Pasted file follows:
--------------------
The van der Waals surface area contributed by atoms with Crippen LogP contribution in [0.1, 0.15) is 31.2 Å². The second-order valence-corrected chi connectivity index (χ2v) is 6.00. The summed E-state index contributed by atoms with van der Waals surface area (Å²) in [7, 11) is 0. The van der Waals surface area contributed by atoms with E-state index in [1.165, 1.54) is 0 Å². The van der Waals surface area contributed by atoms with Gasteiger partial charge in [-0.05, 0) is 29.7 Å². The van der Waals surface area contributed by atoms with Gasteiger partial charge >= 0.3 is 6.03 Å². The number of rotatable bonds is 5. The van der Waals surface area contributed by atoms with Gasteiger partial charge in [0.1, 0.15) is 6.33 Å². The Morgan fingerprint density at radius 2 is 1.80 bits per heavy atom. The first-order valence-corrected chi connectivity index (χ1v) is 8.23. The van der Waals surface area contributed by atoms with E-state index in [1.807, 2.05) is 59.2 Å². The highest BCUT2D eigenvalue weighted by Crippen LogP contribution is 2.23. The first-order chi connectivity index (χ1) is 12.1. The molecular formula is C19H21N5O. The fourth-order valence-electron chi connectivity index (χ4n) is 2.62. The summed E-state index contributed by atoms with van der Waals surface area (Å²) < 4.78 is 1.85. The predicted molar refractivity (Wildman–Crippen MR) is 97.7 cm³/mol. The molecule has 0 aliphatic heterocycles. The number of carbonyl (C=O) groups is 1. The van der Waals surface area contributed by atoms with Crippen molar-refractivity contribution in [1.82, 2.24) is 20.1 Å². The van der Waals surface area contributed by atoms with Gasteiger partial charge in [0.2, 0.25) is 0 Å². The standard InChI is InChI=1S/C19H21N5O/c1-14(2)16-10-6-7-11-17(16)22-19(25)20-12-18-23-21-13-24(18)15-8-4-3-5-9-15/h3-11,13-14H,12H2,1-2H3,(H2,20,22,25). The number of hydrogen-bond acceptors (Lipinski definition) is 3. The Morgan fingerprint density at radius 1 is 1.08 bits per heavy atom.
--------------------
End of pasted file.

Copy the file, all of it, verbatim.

The van der Waals surface area contributed by atoms with Crippen LogP contribution in [0.1, 0.15) is 31.2 Å². The second-order valence-corrected chi connectivity index (χ2v) is 6.00. The summed E-state index contributed by atoms with van der Waals surface area (Å²) in [7, 11) is 0. The van der Waals surface area contributed by atoms with E-state index in [1.165, 1.54) is 0 Å². The van der Waals surface area contributed by atoms with Gasteiger partial charge in [-0.05, 0) is 29.7 Å². The van der Waals surface area contributed by atoms with Gasteiger partial charge >= 0.3 is 6.03 Å². The number of rotatable bonds is 5. The van der Waals surface area contributed by atoms with Gasteiger partial charge in [0.1, 0.15) is 6.33 Å². The Morgan fingerprint density at radius 2 is 1.80 bits per heavy atom. The first-order valence-corrected chi connectivity index (χ1v) is 8.23. The van der Waals surface area contributed by atoms with E-state index in [1.807, 2.05) is 59.2 Å². The highest BCUT2D eigenvalue weighted by Crippen LogP contribution is 2.23. The first-order chi connectivity index (χ1) is 12.1. The molecular formula is C19H21N5O. The fourth-order valence-electron chi connectivity index (χ4n) is 2.62. The summed E-state index contributed by atoms with van der Waals surface area (Å²) < 4.78 is 1.85. The predicted molar refractivity (Wildman–Crippen MR) is 97.7 cm³/mol. The molecule has 0 aliphatic heterocycles. The number of carbonyl (C=O) groups is 1. The van der Waals surface area contributed by atoms with Crippen molar-refractivity contribution in [1.82, 2.24) is 20.1 Å². The van der Waals surface area contributed by atoms with Gasteiger partial charge in [0.2, 0.25) is 0 Å². The standard InChI is InChI=1S/C19H21N5O/c1-14(2)16-10-6-7-11-17(16)22-19(25)20-12-18-23-21-13-24(18)15-8-4-3-5-9-15/h3-11,13-14H,12H2,1-2H3,(H2,20,22,25). The number of hydrogen-bond acceptors (Lipinski definition) is 3. The Morgan fingerprint density at radius 1 is 1.08 bits per heavy atom.